So either God is a contradiction or there is another cause for the evil and cruelty around us.

To understand the contradiction, I think Special Revelation is necessary.

Cultures throughout time have feared God or gods because of the destructive power in nature they saw and couldn’t explain. Today, scientists explain this destructive power, so many people no longer fear God or gods. They dismiss the notion of the supernatural by way of solving the contradiction.

But of course that opens up another set of unanswered questions. Why don’t animals hate? Why do humans worship?

The “most evolved species” seems capable of both greater evil and greater good than any evolutionist ought to expect. And apart from God, there is no reasonable explanation.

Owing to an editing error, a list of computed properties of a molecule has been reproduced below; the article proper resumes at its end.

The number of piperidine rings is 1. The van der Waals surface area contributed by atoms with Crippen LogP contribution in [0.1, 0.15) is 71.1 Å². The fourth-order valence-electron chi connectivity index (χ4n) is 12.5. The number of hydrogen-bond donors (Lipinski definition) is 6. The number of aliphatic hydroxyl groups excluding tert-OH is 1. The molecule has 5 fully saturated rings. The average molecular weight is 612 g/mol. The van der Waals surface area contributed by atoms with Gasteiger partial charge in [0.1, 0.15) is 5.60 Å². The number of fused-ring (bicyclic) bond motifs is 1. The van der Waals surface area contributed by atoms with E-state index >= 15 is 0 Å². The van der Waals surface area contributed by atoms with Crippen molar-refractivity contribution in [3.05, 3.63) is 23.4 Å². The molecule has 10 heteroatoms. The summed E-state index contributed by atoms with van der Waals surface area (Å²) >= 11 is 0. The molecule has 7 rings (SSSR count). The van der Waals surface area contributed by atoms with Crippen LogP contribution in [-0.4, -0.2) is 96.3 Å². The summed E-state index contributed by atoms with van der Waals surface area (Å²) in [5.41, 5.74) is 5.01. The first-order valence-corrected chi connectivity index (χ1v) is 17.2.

But God is not indifferent, and He does care, so He didn’t leave Mankind in this quagmire of confusion. From the beginning of time on earth, He communicated with humans one way or another–first, person to person, then through messengers, including His Son. In addition, He provided spirit-breathed written revelation. And He gave the incredible gift of His Spirit’s presence in the life of every person who confesses with his mouth and believes in his heart that Jesus is Lord.

Finally, God shows He cares by His plan to restore our communion with Him through Jesus’s death and resurrection. He understood that the saving we need is the saving of our relationship with Him. Without Him we are undone.

So is He good? In truth He is the definition of the word.

The article is an edited version of “God Exists, But Is He Good?” posted April 10, 2009.

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7 Comments

  1. Becky, Excellent answers to the tag team of atheists who are visiting your posts this week. Without a basis for morality, a reason for life, and hope of eternity, atheists are a sad lot. They are blind to the transcendence and beauty of God. Their only hope is that God doesn’t exist. How many in their last breaths fear that He does.